When we’ve got a big event, or test coming up, it’s natural to put pressure on ourselves.But it’s counterproductive to constantly remind ourselves that what we’re doing is really important.
In fact, putting too much significance on any single event poses a psychological threat, according to a study published in Science led by Stanford University professor Geoffrey Cohen.
The study, “Reducing the Racial Achievement Gap: A Social-Psychological Intervention,” was originally about race. But Cohen and the other authors found some interesting universal findings. The researchers conducted a “social-psychological intervention” by asking a group of students to complete an in-class assignment where they wrote about something they valued. According to Time,
“This brief writing assignment significantly improved the grades of African-American students, and reduced the racial achievement gap by 40 per cent. Why? The exercise affirmed students’ “self-integrity,” Cohen explains, buttressing their self-worth and alleviating the stress they felt about being evaluated. Cohen and another group of co-authors investigated whether a similar approach would help female college students taking an introductory physics course who might be feeling vulnerable to negative messages about women in science. Once again, students chose their most cherished values from a list and then wrote about why these values were important to them.”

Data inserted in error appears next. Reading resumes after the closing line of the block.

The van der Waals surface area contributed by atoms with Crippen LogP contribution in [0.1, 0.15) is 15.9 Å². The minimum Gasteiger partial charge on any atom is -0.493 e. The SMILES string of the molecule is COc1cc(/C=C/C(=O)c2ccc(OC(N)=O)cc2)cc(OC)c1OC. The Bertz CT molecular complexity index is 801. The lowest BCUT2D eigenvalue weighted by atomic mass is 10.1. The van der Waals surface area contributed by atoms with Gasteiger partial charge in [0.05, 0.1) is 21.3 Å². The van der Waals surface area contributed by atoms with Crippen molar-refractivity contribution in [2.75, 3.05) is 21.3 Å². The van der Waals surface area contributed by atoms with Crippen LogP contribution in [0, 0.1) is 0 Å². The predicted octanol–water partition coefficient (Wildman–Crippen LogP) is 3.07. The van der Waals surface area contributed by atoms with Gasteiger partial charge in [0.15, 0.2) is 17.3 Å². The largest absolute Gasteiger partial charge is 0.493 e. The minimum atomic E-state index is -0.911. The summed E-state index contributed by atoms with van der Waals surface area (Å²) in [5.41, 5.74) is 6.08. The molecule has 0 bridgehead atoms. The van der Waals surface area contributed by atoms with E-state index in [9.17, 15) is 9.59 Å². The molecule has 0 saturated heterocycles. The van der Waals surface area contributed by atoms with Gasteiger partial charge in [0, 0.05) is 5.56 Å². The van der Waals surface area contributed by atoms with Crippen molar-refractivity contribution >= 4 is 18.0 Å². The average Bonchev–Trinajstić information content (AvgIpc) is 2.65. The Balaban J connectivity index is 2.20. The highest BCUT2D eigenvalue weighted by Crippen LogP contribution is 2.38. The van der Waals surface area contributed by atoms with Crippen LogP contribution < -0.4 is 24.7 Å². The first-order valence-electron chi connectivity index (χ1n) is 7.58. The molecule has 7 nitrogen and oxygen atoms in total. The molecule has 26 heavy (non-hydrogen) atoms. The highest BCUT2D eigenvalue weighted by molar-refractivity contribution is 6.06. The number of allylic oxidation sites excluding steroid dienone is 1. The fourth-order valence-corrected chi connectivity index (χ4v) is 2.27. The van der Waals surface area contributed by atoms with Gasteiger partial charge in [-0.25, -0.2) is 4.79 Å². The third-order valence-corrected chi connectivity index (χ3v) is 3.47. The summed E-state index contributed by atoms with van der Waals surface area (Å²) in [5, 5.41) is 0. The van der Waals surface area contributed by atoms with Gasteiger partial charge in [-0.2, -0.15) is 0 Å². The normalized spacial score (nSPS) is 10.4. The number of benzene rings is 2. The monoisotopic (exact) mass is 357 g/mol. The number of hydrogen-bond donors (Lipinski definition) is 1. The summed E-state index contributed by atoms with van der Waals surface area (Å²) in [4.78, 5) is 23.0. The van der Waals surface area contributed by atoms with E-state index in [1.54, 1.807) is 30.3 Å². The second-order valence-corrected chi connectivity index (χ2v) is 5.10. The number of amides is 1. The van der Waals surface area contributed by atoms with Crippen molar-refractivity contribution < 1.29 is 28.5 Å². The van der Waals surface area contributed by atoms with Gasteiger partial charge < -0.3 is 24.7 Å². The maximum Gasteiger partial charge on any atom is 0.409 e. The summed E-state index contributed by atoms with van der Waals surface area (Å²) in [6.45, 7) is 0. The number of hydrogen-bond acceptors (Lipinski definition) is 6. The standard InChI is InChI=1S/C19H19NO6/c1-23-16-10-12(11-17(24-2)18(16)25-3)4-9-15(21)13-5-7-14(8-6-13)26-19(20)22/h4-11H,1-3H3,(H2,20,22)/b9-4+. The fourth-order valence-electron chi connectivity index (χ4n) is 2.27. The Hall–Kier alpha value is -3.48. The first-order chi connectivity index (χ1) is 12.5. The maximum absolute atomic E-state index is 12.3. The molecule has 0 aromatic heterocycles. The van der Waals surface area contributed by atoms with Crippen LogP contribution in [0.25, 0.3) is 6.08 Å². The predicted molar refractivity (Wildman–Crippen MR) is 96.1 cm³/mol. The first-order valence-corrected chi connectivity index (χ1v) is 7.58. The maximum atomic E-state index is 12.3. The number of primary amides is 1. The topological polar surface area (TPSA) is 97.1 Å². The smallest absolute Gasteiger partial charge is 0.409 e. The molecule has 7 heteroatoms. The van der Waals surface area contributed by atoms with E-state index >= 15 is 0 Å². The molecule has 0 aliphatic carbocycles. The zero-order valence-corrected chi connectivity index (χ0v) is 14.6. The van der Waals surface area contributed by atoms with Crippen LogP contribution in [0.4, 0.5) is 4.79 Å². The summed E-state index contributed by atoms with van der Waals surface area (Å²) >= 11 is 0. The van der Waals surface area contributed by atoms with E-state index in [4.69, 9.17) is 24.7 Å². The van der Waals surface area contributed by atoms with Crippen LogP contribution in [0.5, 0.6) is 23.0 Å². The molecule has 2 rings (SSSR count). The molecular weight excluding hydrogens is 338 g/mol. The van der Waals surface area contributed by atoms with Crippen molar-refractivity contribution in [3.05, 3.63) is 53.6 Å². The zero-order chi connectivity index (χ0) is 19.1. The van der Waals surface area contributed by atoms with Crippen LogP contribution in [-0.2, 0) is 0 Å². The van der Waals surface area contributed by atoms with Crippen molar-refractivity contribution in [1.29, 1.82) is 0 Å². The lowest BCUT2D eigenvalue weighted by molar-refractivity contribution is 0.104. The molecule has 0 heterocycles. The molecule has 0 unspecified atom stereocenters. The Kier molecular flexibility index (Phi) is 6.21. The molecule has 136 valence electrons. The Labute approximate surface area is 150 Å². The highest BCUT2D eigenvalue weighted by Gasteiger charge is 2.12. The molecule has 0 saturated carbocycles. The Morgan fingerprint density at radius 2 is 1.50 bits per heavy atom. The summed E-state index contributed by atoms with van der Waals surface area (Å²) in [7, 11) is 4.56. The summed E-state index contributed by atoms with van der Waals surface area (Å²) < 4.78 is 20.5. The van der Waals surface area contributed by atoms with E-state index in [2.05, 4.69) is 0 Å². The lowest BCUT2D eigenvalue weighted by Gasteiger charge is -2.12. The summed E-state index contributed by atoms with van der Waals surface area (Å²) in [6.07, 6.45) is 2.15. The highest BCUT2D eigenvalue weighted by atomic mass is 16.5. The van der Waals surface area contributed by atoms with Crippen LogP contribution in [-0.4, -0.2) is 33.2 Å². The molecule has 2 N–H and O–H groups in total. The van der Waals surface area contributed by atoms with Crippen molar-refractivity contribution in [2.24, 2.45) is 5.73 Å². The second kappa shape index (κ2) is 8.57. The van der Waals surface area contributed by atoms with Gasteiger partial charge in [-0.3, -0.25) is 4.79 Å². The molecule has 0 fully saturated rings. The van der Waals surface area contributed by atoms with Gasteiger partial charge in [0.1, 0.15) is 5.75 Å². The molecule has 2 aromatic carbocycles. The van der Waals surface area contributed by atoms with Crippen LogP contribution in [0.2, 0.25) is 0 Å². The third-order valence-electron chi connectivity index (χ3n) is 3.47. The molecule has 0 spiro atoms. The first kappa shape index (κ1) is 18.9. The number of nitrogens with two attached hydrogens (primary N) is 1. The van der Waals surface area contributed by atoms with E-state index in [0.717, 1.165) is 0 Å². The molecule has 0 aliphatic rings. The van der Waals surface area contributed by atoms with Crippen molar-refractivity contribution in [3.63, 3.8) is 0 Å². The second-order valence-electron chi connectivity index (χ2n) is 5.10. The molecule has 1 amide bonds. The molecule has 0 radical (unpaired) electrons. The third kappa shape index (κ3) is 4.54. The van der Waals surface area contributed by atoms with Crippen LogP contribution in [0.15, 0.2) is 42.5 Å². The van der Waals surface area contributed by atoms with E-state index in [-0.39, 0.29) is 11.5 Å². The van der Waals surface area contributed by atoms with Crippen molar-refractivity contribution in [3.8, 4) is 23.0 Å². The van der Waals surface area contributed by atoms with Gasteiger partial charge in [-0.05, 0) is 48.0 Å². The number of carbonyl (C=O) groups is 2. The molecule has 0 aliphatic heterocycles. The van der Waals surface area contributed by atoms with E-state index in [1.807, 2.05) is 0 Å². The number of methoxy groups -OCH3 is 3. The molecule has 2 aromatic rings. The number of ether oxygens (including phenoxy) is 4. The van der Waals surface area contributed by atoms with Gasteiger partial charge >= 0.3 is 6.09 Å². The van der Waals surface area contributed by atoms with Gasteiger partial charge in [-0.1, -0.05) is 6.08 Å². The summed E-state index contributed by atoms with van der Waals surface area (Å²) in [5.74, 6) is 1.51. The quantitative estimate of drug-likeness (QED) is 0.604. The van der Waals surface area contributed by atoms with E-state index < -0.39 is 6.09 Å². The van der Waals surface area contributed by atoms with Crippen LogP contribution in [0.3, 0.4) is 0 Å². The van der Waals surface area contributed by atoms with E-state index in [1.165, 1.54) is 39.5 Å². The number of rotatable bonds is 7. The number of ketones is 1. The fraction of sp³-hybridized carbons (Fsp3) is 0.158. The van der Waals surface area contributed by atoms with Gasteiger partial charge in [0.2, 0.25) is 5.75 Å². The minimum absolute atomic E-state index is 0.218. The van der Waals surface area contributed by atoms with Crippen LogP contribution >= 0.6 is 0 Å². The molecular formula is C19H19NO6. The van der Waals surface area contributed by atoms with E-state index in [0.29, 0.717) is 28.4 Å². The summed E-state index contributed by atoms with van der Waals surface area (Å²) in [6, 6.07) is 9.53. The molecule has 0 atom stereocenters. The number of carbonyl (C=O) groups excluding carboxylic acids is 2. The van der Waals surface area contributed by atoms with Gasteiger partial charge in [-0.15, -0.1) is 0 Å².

The key takeaway, the authors found, is that you’ve got to put less pressure on yourself, and keep perspective. The trick with conquering a big presentation is viewing it as insignificant in the grand scheme of things. But that’s easier said than done.
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